In many African countries in general and in the highlands of Ethiopia in particular, agricultural land is highly fragmented. Small and scattered parcels impede a necessary increase in agricultural efficiency. So, Ethiopia has attempted to improve the economic and the social outcomes of farming in the country. The government, following a recognition that small-scale farmers are perennially underperforming in regard to farm output, invested in land consolidation as a mechanism to improve the fate of the country’s agricultural sector. Land consolidation is a proper tool to solve inefficiencies in agricultural production, as it enables consolidating plots based on the consent of landholders.
This paper investigates the determinants influencing the willingness of landholder farmers to participate in voluntary land consolidation processes. The study was conducted in Gozamin District, Amhara Region, Ethiopia. Survey data were collected from 343 randomly selected landholder farmers. In addition, structured interviews and focus group discussions with farmers were held. The collected data were analyzed quantitatively and qualitatively. The study provides evidence that policymakers should consider these socio-economic, legal, cultural, infrastructural, and land-related factors when designing and implementing voluntary land consolidation policies and programs.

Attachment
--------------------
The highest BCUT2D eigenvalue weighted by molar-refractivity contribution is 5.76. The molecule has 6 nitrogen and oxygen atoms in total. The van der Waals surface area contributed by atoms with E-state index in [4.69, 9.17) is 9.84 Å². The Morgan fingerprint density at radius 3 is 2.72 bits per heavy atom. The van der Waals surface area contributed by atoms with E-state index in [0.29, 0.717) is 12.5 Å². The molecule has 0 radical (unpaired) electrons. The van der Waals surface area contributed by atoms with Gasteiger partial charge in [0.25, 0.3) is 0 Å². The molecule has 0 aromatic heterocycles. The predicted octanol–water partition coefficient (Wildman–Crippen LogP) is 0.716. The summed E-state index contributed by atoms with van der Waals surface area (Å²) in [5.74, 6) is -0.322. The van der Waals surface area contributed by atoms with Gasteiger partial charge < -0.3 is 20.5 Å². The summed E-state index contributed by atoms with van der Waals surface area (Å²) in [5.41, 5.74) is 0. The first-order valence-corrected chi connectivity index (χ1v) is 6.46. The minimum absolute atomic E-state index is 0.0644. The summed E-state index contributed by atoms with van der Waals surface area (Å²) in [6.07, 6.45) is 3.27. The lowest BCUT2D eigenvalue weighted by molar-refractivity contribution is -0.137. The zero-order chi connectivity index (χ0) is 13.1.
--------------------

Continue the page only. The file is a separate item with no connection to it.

Abebaw Andarge Gedefaw is currently a PhD student at the University of Natural Resources and Life Sciences, Vienna (BOKU). His research title is “Semi-automatic extraction of information from multi-scale and multi-temporal remote sensing data to support rural land administration in Ethiopia” and his research is connected to the EduLAND project, a cooperation between the BOKU, Debre Markos University and Bahir Dar University.
In addition, the main objective will be to test the applicability of semi-automatic feature extraction algorithms to support general cadastral boundary mapping from aerial photographs and high resolution multi-scale and multi-temporal remote sensing data in peri-urban and rural areas of the Amhara National Regional State, Ethiopia. Before coming to Austria he had been teaching at the department of Geography, Surveying and Land Administration at Debre Markos University since October 2013. He served as Head of the Department of Geography for one year. Since October 2012 he was a lecturer and researcher at the Department of Population Studies at Gondar University. Furthermore, from 2009 to 2012 he had been working as a higher statistician at the Central Statistical Agency in Addis Ababa.
He got a bachelor’s degree in Geography from Bahir Dar University in 2003, a master’s degree in Population Studies from Addis Ababa University in 2008 and an MA degree in GIS, Remote Sensing and Digital Cartography from Addis Ababa University in 2012.